Posted by Miriam Uhrstrom and Warren McFaul on Nov 18, 2019
Rotarian Mike Stiff introduced today's guest speakers, Miriam Uhrstrom, wife or our own Late Karl Uhrstrom and Warren McFaul, good friends who have been working on a water project that Karl was involved with and that the Rotary Club of Belleville sponsored.
How important is a glass of clean water?  The biggest health determinant in the third world is clean water.  Karl had made connections with people in Bolivia through his travels to a number of countries and when it became evident that children were dying before the age of 5 years old because they had no access to clean water, Karl started to work on the Bolivian Water Project.  His vision through his faith was one well at a time, one village at a time.  A gentleman by the name of Gonzalo became the face of this project in his village in the Andes Mountains called Vacas Valley.  People relied on farming and grew potatoes as a cash crop.  They lived very simple lives.  Once Karl and Gonzalo started to plan the project in 2009 to build wells in the villages the end result was a success story as 15 villages with 273 families now have their own source of clean water.  They are well.  They are healthy and have HOPE. (here is a photo of Karl in one of the villages)
Miriam and Karl were associated with Victoria Avenue Baptist Church and they sent the money to Bolivia for the project.  After Karl became increasingly unable to get around, Warren McFaul started to visit him more and more and of course, the conversation inevitably turned to Karl's work in Bolivia and the ongoing water project there.  Following Karl's death, Warren made plans for a visit to the center of South America where Bolivia is located.  Met at the airport in Santa Cruz by Gonzalo, the chief volunteer and administrator of the project in Bolivia.  There is no staff and no office.  The money donated goes directly to building the wells.  Warren and Gonzalo travelled up into the Vacas valley, an elevation of 11,000 feet, a barren landscape and cold.  The inhabitants are Quechua, indigenous people who inhabited South America prior to colonization.  They are the decendants of who we call the Incas.  They are a tiny folk with broad smiles.  They practise a mixed agriculture, raising cows, donkeys, pigs, sheep and goats.  They are able to grow alfalfa, barley, oats and broad beans, but their primary cash crop is potatoes.  The people are very poor by Canadian standards.  Warren wanted to tell the Club about how the money that we donated is being put to work.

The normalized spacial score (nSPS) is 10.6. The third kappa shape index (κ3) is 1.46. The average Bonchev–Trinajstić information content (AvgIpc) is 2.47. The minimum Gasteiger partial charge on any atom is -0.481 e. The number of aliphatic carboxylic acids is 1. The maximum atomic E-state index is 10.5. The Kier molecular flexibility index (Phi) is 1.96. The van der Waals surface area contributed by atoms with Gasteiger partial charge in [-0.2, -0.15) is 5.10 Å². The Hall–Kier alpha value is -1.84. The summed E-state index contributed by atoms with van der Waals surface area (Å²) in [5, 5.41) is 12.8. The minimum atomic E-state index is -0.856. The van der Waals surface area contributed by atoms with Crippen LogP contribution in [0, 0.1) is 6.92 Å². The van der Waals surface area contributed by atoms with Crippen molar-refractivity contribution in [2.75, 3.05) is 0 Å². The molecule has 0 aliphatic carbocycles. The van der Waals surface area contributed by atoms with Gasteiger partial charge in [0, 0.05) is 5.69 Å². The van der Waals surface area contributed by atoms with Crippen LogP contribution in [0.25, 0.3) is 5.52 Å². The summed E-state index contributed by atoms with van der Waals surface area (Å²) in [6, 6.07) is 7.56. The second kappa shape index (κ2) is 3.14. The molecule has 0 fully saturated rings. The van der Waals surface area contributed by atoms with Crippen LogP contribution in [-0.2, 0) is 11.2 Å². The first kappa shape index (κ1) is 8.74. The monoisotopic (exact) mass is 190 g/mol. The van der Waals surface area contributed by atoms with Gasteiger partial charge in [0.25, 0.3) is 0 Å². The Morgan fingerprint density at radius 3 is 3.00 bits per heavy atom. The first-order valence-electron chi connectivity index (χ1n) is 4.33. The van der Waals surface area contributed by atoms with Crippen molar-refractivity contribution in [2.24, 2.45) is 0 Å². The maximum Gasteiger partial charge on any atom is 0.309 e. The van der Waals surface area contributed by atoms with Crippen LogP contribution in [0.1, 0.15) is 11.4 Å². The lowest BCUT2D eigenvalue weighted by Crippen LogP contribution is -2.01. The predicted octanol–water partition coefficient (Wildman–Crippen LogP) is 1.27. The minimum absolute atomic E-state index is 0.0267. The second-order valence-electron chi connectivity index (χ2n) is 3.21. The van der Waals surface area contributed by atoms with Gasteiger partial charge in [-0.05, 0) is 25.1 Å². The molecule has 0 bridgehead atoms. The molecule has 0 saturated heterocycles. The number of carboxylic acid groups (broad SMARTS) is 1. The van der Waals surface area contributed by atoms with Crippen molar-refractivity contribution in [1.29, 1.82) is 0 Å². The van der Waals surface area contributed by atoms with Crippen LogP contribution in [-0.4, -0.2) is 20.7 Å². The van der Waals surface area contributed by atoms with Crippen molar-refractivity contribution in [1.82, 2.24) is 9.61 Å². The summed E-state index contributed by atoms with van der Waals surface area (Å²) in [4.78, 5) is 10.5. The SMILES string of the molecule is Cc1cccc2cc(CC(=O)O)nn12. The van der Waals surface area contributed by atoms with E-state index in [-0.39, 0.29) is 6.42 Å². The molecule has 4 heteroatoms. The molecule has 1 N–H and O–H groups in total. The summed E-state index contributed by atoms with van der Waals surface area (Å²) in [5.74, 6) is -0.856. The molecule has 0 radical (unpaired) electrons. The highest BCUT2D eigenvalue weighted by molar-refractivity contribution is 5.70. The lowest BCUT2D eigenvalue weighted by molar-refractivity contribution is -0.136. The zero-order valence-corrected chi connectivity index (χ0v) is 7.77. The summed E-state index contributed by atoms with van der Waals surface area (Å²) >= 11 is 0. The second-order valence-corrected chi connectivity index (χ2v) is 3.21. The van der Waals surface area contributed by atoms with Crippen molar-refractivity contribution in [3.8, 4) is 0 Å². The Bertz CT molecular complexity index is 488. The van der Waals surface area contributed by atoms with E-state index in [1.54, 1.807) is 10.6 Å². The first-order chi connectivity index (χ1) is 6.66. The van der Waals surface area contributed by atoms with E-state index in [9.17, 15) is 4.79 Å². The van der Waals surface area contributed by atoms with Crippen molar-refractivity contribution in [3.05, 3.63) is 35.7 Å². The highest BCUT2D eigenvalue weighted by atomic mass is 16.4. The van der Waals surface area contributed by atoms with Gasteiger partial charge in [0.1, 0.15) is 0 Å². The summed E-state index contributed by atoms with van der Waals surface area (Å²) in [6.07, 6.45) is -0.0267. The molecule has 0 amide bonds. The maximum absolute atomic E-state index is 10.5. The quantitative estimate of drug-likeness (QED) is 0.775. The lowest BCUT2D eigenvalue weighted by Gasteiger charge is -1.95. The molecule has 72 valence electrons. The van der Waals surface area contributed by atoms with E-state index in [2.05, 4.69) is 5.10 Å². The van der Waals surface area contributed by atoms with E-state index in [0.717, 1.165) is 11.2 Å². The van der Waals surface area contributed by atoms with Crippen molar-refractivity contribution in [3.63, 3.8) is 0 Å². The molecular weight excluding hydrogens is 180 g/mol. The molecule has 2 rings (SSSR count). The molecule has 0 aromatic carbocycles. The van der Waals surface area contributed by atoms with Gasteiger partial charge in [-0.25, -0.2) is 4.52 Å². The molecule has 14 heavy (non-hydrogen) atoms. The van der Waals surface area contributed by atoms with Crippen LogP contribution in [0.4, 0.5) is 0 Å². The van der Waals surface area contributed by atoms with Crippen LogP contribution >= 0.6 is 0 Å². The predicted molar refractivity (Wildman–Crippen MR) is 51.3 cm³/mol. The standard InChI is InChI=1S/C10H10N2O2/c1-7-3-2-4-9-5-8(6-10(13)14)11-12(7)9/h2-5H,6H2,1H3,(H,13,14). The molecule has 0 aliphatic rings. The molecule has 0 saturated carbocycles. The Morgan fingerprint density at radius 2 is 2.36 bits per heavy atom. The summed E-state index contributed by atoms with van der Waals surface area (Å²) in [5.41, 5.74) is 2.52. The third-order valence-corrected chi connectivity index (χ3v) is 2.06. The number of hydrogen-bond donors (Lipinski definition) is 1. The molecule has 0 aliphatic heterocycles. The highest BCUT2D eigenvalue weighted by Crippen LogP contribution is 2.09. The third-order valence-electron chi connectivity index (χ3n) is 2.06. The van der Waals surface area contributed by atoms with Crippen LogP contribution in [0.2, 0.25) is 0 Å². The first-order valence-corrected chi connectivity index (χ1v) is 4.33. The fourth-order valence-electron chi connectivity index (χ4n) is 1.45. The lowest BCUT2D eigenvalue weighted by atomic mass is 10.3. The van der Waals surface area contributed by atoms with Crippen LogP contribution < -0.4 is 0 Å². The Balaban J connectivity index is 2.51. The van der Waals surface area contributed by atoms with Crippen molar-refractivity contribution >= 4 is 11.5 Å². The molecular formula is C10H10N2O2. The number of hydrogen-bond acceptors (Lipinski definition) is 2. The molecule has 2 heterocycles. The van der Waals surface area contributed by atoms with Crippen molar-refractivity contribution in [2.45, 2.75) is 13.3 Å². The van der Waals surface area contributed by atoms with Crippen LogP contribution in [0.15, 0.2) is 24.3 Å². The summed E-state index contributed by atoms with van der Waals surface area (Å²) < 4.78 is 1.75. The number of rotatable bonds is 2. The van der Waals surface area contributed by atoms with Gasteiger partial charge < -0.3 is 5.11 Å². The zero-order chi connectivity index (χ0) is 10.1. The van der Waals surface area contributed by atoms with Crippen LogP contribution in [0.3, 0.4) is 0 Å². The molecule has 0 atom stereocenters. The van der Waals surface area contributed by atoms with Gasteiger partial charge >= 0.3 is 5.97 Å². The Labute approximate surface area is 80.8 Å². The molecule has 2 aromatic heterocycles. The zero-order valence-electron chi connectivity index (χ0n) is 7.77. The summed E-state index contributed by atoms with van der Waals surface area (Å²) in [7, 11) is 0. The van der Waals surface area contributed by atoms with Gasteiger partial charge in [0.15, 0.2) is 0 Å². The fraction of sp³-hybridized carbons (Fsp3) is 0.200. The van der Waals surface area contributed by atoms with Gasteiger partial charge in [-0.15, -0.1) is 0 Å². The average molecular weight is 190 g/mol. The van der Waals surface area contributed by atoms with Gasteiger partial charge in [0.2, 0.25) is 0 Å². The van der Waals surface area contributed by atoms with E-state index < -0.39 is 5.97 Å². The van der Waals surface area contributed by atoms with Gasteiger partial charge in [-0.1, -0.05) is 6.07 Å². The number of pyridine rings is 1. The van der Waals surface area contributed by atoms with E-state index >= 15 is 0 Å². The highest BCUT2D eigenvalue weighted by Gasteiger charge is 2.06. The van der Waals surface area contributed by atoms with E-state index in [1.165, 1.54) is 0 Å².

There is no problem finding water as the water table there is high.  The farms are close to a lake.  If you dig, you get water.  The success of the Bolivian Water Project is due to the fact that it uses local materials and local labour.  The Quechua understand cement.  The monies donated provide steel rings which are a cement mould.  The family also receives a little bit of cement and rebar to get started.  They have to provide all the sand or gravel and all the labour and the rest of the cement that is required.  Once the well is dug and the cement rings lowered into place, the cap is installed and a manual pump made with parts readily available in town is built.  Warren pointed out there are some important take home lessons about this project.Gonzalo understands how important it is to keep administration costs low.  It is a labour of love to him.  Every dollar contributed is spent on the wells.  The Quechua have a huge vested personal interest in the solution that the wells provide.  A Canadian dollar has 10 times the purchasing power it has in Canada.  The continued support of this project is a great investment that saves and improves lives. 
This incredibly successful foreign aid project is run out of a tiny downtown church here in Belleville, funded by Rotarians and other concerned community members.  This project is a wow moment.  On behalf of the Quechus folks that Warren met last winter, "gracias grandes amigos".  Thank you dear friends.  Your generous contributions have enhanced their lives immeasurably.  For more information visit